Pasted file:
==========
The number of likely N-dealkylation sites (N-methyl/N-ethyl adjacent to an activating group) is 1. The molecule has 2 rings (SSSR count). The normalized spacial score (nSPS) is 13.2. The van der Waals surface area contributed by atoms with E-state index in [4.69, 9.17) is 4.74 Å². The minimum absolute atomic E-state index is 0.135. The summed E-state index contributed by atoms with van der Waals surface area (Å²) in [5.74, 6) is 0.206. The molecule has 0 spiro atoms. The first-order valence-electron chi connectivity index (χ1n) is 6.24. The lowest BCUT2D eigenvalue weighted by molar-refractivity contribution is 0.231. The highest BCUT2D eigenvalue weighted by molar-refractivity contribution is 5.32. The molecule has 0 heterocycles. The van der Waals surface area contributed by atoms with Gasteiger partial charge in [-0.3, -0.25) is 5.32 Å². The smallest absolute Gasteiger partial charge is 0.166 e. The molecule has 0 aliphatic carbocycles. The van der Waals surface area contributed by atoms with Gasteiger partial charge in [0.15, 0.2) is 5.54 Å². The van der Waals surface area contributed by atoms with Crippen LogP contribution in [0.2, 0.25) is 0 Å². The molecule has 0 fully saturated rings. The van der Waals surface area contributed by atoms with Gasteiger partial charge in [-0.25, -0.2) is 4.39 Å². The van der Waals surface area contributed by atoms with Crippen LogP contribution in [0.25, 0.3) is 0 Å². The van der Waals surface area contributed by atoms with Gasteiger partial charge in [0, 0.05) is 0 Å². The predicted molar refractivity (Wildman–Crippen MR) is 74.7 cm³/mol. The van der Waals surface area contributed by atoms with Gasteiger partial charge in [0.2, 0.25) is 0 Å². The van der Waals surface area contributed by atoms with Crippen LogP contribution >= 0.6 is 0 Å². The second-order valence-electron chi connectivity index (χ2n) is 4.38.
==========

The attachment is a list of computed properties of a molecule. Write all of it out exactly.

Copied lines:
The number of likely N-dealkylation sites (N-methyl/N-ethyl adjacent to an activating group) is 1. The molecule has 2 rings (SSSR count). The normalized spacial score (nSPS) is 13.2. The van der Waals surface area contributed by atoms with E-state index in [4.69, 9.17) is 4.74 Å². The minimum absolute atomic E-state index is 0.135. The summed E-state index contributed by atoms with van der Waals surface area (Å²) in [5.74, 6) is 0.206. The molecule has 0 spiro atoms. The first-order valence-electron chi connectivity index (χ1n) is 6.24. The lowest BCUT2D eigenvalue weighted by molar-refractivity contribution is 0.231. The highest BCUT2D eigenvalue weighted by molar-refractivity contribution is 5.32. The molecule has 0 heterocycles. The van der Waals surface area contributed by atoms with Gasteiger partial charge in [-0.3, -0.25) is 5.32 Å². The smallest absolute Gasteiger partial charge is 0.166 e. The molecule has 0 aliphatic carbocycles. The van der Waals surface area contributed by atoms with Gasteiger partial charge in [0.15, 0.2) is 5.54 Å². The van der Waals surface area contributed by atoms with Crippen LogP contribution in [0.2, 0.25) is 0 Å². The molecule has 0 fully saturated rings. The van der Waals surface area contributed by atoms with Gasteiger partial charge in [-0.25, -0.2) is 4.39 Å². The van der Waals surface area contributed by atoms with Crippen LogP contribution in [0.25, 0.3) is 0 Å². The van der Waals surface area contributed by atoms with Gasteiger partial charge in [0, 0.05) is 0 Å². The predicted molar refractivity (Wildman–Crippen MR) is 74.7 cm³/mol. The van der Waals surface area contributed by atoms with Gasteiger partial charge in [0.2, 0.25) is 0 Å². The van der Waals surface area contributed by atoms with Crippen LogP contribution >= 0.6 is 0 Å². The second-order valence-electron chi connectivity index (χ2n) is 4.38.